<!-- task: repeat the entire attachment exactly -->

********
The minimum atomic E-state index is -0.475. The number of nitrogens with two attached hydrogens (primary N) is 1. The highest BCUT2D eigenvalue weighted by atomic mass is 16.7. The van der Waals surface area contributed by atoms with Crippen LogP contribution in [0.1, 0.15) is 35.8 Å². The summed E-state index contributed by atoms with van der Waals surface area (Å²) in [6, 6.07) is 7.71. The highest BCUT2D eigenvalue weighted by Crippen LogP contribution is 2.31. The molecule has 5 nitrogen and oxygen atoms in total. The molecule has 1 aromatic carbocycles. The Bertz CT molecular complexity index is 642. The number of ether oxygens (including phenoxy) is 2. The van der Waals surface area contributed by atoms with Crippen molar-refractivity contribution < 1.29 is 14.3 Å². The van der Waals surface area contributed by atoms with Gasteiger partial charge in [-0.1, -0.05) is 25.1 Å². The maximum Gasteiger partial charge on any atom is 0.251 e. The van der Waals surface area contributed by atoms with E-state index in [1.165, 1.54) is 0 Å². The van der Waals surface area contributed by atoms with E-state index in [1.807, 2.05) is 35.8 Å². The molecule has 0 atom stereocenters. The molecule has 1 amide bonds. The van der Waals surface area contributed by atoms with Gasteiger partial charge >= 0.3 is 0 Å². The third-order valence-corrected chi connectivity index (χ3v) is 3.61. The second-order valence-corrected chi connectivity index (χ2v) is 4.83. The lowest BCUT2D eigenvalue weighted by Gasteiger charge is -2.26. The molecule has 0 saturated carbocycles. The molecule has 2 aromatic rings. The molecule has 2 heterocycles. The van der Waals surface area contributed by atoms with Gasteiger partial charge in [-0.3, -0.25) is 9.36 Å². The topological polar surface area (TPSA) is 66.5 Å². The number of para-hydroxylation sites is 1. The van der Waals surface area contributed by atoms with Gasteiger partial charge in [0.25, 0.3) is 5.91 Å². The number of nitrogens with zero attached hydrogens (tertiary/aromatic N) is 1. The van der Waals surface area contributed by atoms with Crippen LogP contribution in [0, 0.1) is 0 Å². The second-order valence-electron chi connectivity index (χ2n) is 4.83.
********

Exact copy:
The minimum atomic E-state index is -0.475. The number of nitrogens with two attached hydrogens (primary N) is 1. The highest BCUT2D eigenvalue weighted by atomic mass is 16.7. The van der Waals surface area contributed by atoms with Crippen LogP contribution in [0.1, 0.15) is 35.8 Å². The summed E-state index contributed by atoms with van der Waals surface area (Å²) in [6, 6.07) is 7.71. The highest BCUT2D eigenvalue weighted by Crippen LogP contribution is 2.31. The molecule has 5 nitrogen and oxygen atoms in total. The molecule has 1 aromatic carbocycles. The Bertz CT molecular complexity index is 642. The number of ether oxygens (including phenoxy) is 2. The van der Waals surface area contributed by atoms with Crippen molar-refractivity contribution < 1.29 is 14.3 Å². The van der Waals surface area contributed by atoms with Gasteiger partial charge in [-0.1, -0.05) is 25.1 Å². The maximum Gasteiger partial charge on any atom is 0.251 e. The van der Waals surface area contributed by atoms with E-state index in [1.165, 1.54) is 0 Å². The van der Waals surface area contributed by atoms with E-state index in [1.807, 2.05) is 35.8 Å². The molecule has 0 atom stereocenters. The molecule has 1 amide bonds. The van der Waals surface area contributed by atoms with Gasteiger partial charge >= 0.3 is 0 Å². The third-order valence-corrected chi connectivity index (χ3v) is 3.61. The second-order valence-corrected chi connectivity index (χ2v) is 4.83. The lowest BCUT2D eigenvalue weighted by Gasteiger charge is -2.26. The molecule has 0 saturated carbocycles. The molecule has 2 aromatic rings. The molecule has 2 heterocycles. The van der Waals surface area contributed by atoms with Gasteiger partial charge in [-0.3, -0.25) is 9.36 Å². The topological polar surface area (TPSA) is 66.5 Å². The number of para-hydroxylation sites is 1. The van der Waals surface area contributed by atoms with Gasteiger partial charge in [0.25, 0.3) is 5.91 Å². The number of nitrogens with zero attached hydrogens (tertiary/aromatic N) is 1. The van der Waals surface area contributed by atoms with Crippen LogP contribution in [0, 0.1) is 0 Å². The second-order valence-electron chi connectivity index (χ2n) is 4.83.